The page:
On Thursday shares of Gulfport Energy (NASDAQ: GPOR ) , one of the biggest exploration and production companies in the Utica Shale of eastern Ohio, dropped by a whopping 18% in the wake of the company's quarterly results. In short, shares dropped due to new guidance issued by management. Gulfport significantly reduced its own 2014 production guidance and announced a new strategy going forward. This article will look at Gulfport's change in strategy and it will also look at Gulfport's new valuation in light of Thursday's steep drop.
There are actually several reasons for Gulfport's drop on Thursday. However, the biggest reason is, by far, revised guidance: Management now expects to produce somewhere between 37,000-42,000 barrels of oil equivalent per day, revised downward from 50,000-60,000.
The rationale for this revision is that Gulfport has decided to go from a production-maximizing strategy to a value-maximizing one. In other words, Gulfport will take its time, establish best practices, experiment with well downspacing, and properly inventory its drilling opportunities.
Many analysts were rightly skeptical of this. One outright asked why they should believe management's estimates if management couldn't uphold its earlier promises. In fact, Gulfport was, in a sense, the last domino to fall. In the recent few months, operators such as PDC Energy Inc (NASDAQ: PDCE ) and Antero Resources Corp (NYSE: AR ) either issued conservative type curves or revised those type curves lower as capacity constraints and production data have dictated. Which is probably why analysts didn't appear to wholly buy management's "change of strategy" explanation.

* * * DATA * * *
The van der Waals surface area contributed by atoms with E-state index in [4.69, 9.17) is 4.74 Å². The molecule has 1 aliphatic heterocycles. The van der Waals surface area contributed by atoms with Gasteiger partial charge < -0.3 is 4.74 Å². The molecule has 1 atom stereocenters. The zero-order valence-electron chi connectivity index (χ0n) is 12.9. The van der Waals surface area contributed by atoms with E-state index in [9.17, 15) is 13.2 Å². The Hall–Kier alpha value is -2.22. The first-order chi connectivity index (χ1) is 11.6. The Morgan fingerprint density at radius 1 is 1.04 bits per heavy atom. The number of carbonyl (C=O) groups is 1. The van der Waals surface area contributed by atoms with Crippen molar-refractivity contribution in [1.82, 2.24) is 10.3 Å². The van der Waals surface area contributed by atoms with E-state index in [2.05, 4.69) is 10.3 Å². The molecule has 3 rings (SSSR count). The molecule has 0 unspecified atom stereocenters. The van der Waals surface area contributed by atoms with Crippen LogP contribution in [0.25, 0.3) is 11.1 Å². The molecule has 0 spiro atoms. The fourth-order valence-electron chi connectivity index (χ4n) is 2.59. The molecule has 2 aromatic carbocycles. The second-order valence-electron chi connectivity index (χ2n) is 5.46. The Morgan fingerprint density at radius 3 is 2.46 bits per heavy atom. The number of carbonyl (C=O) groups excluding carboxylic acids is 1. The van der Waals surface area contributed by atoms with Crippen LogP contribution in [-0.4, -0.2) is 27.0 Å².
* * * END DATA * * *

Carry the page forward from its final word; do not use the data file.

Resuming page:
And in fact, delays from Gulfport's midstream partner, MarkWest Energy Partners (NYSE: MWE ) have indeed caused curtailments. Gulfport expects dry gas and natural gas liquids production to continue suffering curtailments until MarkWest completes its Cadiz II gas plant expansion.
Gulfport now trades at 2.45 times book value, which is somewhat reasonable considering the company's reduced prospects. However, there are more reasonably priced oil and gas producers which are, frankly, drilling in locations better than the Utica Shale. Investors in the shale want one thing, growth, and Gulfport is drilling in the wrong place to get it.
Sure, there have been some bright spots in the Utica. But this shale has been, as CNBC's Jim Cramer put it, "spotty." The Utica has proven to be mostly dry gas or, at best, natural gas liquids, both of which currently fetch returns much lower than that of oil. The Utica's sweet spot oil window is quite small.
Those looking for more reliable production growth really need to look to the Permian and the Eagle Ford. For a newer and perhaps more speculative play, look to the nascent but oil-rich Tuscaloosa Marine Shale. As for the Utica, I believe that Gulfport's recent reduction in guidance is actually part of a larger trend.
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